Same goes for our friends and acquaintances on social media. Probably even lower, as far as “hit” percentage goes.
The ones that post only their trips to Tahiti or meals at Michelin-star restaurants? They’re leaving out most of their lives! They’re not posting about the trips to the doctor, the dinner that consisted of a wilted salad and a stale sandwich, being stuck in endless traffic to/from work, or doing their taxes.
While social media gives the appearance that we’re sharing the details of our lives with other people, the reality is that we’re only seeing a snapshot of those lives, a carefully curated version of what people want us to see. Are they going out of their way to make us jealous? Not necessarily. But that’s the effect social media can have.
Of course, not everyone on social media behaves this way. There are those who are “unfiltered,” who share it all, good and bad. Their aim seems to be to create a “genuine” appearance. Whether that’s good or bad, at least they’re giving us a truer basis for comparison.
Don’t compare your life as a whole to someone else’s highlight reel; better yet, don’t compare at all!
Comparing our lives to the lives of other people isn’t really a formula for happiness at all. In fact, it’s become known as the “comparison trap,” something that’s best avoided. Why? This kind of comparison has a deleterious effect on:
- our confidence
- our self-esteem
- our sense of perspective.
Social media multiplies the effect.
“It creates a tsunami of excess information at warp speed, which could intensify the effects,” says Princeton University psychologist Susan Fiske, who came up with the term “envy up, scorn down” which addresses the feelings provoked when we compare ourselves to others.
Okay, so we’re not supposed to compare ourselves to others; how, then, do we improve?
While it’s important to observe life around us and to learn from others (and be inspired by them), perhaps it’s best if we focus on our own journey of continuous self-improvement.
A good goal to begin with is self-acceptance.
If we accept ourselves – all sides of our lives, the good, bad & ugly – this can go a good way towards making life less difficult. It’s an effective method of taking the pressure off ourselves. The sooner we stop comparing our existence to the perceived benchmarks supposedly set by others, the quicker we’ll be on our way to a state of contentment.
If you think about, this is how we build an authentic life. It’s not to say that we won’t experience the down cycles that life can offer. Quite the contrary; life is challenging for everyone, and for some it means coping with mental health and emotional health issues.
For someone who is coping with depression or anxiety, for example, comparing your life to the lifestyle of someone you see on Instagram is hardly fair to yourself! Wouldn’t it feel a lot better not to worry about what someone else might or might not be doing, and instead focus on how you can make your own life better?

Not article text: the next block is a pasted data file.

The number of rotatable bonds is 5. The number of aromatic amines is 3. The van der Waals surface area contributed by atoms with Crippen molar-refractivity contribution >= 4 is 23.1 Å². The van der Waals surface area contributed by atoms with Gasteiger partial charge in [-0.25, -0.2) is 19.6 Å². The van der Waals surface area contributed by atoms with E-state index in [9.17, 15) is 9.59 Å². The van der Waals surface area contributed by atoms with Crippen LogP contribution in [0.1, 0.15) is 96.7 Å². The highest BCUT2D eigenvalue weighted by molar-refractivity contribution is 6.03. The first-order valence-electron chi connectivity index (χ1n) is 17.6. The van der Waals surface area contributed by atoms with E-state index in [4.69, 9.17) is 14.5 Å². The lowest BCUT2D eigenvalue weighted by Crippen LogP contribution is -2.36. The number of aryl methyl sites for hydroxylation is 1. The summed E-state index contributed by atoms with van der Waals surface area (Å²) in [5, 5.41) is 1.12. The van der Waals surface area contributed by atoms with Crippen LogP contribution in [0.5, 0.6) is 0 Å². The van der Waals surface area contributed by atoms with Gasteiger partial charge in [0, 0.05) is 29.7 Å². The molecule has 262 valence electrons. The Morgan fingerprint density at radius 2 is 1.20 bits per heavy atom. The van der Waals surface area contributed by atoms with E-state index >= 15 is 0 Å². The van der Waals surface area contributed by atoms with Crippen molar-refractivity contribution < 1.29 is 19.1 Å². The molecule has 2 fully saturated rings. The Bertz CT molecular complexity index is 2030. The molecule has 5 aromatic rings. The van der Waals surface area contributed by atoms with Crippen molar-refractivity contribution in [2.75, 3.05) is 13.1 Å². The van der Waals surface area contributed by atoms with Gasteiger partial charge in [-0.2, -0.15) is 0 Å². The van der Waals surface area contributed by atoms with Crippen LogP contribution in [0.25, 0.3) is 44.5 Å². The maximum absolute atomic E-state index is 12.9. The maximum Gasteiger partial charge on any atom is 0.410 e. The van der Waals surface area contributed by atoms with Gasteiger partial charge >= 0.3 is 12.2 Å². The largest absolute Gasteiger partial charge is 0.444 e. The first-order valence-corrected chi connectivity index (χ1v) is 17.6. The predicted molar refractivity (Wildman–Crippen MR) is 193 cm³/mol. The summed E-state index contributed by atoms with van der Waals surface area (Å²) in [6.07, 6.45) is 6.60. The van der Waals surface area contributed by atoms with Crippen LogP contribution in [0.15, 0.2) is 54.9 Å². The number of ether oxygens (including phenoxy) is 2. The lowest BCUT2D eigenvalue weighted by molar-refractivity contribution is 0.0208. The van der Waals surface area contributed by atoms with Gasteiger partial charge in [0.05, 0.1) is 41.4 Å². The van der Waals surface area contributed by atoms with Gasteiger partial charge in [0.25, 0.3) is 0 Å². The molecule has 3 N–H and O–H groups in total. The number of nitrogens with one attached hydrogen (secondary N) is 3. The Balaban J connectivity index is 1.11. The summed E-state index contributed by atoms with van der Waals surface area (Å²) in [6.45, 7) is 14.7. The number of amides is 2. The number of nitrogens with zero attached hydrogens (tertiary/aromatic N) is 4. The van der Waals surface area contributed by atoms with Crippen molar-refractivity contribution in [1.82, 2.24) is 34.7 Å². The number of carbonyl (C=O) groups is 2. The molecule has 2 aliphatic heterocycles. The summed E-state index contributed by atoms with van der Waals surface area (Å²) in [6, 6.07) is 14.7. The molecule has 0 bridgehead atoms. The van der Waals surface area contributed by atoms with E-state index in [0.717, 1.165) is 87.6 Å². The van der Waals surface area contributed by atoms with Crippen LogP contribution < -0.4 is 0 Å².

That’s a good starting point. Rather than asking how you can be like so-and-so, instead ask this question:
What can I do today that my future self will thank me for?
What plan can you make, what actions can you take, that will make your life better?
What would you like your life to look like? What changes can you start on now that will pay dividends down the road – six months from now, a year, two years, etc.?
Maybe it’s career that you want to focus on.
Maybe you have a goal of traveling to a special place, one that you’ve been dreaming of.
Maybe it’s saving up to send your daughter or son to university.
Whatever your goals and plans are, make sure that their yours – that they have deep meaning for you, uniquely, and that they’re not just emulating someone else. Cliché as it may be, hard work, focus and perseverance will do far more good than jealousy ever will.
Capital Choice Counselling – Ottawa’s Resource for Helping to Create the Life You Desire
Struggling to put together a map for your journey to a better life? Caught in the comparison trap and can’t get out? Feel like you’re nearly there but could use a little boost? At, Capital Choice Counselling in Ottawa, we’re here to help. We offer a network of experienced therapists and counsellors, trained in a diverse range of fields, who have assisted thousands of clients in getting on the right track in life. Contact us today and we’ll connect you to a caring and compassionate counsellor near you.